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TRIATHLETE'S BLOG

  • Matt Fisher

Revant Optics S2L sunglasses

Updated: Aug 9, 2018

As the owner of more than 20 pairs of Oakley sunglasses, it’s fair to say I’m something of an addict. One of the reasons I’ve worn Oakley for so long is that I genuinely think the quality of the lenses is superior to most other offerings (something that’s been confirmed by others I’ve converted to the brand!). But there’s no doubting that you pay for what you get with Oakley, especially when it comes to replacement lenses, which typically cost anything from £60 to a whopping £140 in the UK.

So I was both relieved and impressed a few years ago when I came across Revant Optics, which at the time made replacement lenses for Oakley and other manufacturers, and usually at a fraction of the cost (a replacement lens for a pair of Jawbreakers from Oakley costs up to £130, the Revant Optics equivalent is about £80 with shipping). The real surprise for me was the quality of the Revant lenses, which feel very close to the Oakley originals for less than 70% of the price.


Over the years, I’ve ordered many pairs of Revant lenses for various Oakley and Ray Ban frames and even had a custom pair of lenses made for some old Tom Ford 007 Aviators.


Earlier this year, Revant Optics embarked on a new venture and launched their own range of complete sunglasses, with in-house frames that are designed and assembled in the USA.

The range currently comprises three models the F1L (designed for maximum eye protection), the S1L (designed for light weight) and the S2L (designed for maximum vision).


As a fan of single-lens sunglasses (I own more than a few pairs of Jawbreakers, Flight Jackets and Radars), I opted to test the S2L design with the attractive ‘Fire Red Mirror Shield’ lens. These were the pick of the bunch to my eyes when Revant announced the range, with a similar style to the Oakley Radars but sufficient differentiation to ensure they’re not just another clone of an already-popular style.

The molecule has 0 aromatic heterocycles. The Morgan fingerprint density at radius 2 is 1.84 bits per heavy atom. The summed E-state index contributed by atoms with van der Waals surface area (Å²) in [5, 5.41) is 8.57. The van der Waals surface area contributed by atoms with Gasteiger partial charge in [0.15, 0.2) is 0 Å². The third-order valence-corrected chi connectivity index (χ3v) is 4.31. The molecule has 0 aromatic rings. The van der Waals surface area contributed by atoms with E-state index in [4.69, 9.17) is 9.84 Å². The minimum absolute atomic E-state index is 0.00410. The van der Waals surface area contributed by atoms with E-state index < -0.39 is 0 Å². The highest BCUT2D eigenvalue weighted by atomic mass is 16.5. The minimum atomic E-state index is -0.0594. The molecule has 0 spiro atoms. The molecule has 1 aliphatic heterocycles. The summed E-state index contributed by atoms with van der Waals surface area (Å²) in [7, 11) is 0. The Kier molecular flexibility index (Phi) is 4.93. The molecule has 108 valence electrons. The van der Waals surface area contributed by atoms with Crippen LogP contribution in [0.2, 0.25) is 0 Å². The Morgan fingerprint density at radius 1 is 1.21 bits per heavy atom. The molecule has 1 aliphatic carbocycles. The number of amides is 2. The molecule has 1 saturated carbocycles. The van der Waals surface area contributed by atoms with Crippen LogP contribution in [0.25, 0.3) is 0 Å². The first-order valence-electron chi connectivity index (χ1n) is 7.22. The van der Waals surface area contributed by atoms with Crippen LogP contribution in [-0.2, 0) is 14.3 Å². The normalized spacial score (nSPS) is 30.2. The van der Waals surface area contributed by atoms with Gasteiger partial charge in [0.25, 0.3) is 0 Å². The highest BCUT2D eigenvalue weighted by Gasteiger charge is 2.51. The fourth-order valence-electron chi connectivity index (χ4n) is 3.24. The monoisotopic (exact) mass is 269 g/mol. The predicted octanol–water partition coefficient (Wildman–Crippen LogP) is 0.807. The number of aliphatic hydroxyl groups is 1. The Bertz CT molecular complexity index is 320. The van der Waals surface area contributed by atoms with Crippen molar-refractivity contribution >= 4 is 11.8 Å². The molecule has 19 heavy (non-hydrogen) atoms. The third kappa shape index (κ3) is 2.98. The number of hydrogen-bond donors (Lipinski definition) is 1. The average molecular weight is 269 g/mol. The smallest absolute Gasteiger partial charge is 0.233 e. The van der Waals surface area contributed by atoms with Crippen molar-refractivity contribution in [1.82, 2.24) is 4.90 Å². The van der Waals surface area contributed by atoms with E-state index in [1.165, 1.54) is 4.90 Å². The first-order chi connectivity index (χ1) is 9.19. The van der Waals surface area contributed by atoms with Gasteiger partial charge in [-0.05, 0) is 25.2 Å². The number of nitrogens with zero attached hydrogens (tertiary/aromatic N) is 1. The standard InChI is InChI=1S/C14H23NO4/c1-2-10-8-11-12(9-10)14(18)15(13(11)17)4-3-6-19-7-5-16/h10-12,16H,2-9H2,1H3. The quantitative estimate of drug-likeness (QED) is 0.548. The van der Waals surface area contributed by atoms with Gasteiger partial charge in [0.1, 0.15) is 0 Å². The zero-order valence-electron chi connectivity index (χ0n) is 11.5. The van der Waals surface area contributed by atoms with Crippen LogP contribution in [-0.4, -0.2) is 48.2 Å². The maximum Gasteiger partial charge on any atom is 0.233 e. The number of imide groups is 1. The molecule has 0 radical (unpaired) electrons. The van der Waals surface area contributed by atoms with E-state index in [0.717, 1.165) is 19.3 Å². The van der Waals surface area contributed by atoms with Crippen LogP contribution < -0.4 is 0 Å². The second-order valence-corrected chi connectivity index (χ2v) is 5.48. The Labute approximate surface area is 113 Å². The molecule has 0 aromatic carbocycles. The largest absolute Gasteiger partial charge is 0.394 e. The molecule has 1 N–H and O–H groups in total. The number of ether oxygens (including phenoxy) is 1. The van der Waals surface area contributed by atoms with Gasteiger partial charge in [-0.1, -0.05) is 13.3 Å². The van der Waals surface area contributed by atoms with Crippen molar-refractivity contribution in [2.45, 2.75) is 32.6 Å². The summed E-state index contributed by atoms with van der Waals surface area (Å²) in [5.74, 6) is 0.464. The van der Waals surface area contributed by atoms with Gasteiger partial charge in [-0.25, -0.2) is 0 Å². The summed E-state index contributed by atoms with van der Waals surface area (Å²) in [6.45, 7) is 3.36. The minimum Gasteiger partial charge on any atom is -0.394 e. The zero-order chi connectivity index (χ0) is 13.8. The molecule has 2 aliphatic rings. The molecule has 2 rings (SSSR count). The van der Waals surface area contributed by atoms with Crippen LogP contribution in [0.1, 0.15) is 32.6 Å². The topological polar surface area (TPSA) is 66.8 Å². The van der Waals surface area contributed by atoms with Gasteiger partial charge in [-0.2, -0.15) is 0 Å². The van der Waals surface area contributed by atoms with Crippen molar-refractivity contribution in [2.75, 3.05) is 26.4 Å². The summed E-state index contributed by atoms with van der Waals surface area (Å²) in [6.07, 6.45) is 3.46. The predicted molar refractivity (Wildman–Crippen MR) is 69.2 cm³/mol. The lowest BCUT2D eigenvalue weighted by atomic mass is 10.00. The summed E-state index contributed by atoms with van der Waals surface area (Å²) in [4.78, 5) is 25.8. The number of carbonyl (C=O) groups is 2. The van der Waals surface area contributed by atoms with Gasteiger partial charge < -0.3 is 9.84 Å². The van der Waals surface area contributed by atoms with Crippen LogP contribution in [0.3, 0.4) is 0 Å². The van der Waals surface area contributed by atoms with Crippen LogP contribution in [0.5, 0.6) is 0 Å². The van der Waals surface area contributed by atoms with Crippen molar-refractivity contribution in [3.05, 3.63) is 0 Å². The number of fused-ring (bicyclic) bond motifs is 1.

Price & warranties

At US $175 (UK £135 plus shipping), the S2L are about £20 cheaper than the equivalent Oakleys. Not a huge difference, but with the Revant S2L you get ‘membership’ to an owners’ club that entitles you to discounted replacement lenses, frame repairs etc. for the lifetime of the glasses. That could add up over time (I’ve already got my eye on some of Revant’s aftermarket lens colours for the S2L!).


Unboxing

I recorded a short video (below) of the ‘customer experience’ of receiving the Revant Optics S2L. On the whole, I think it’s great and arguably better than the packaging that comes with most rival sunglasses. The carry case feels like a quality item that will stand up well to continued use (and includes a cut-out for a spare lens… handy!).



The frame

The frame feels light but not flimsy. It’s clear that Revant have built these lenses to eliminate unnecessary heft, but still have a quality feel. Much of the frame feels slightly rubberised and I like the matte finish. The ear socks and nose pieces are a rubber-type material. The Revant logo is suitably subtle.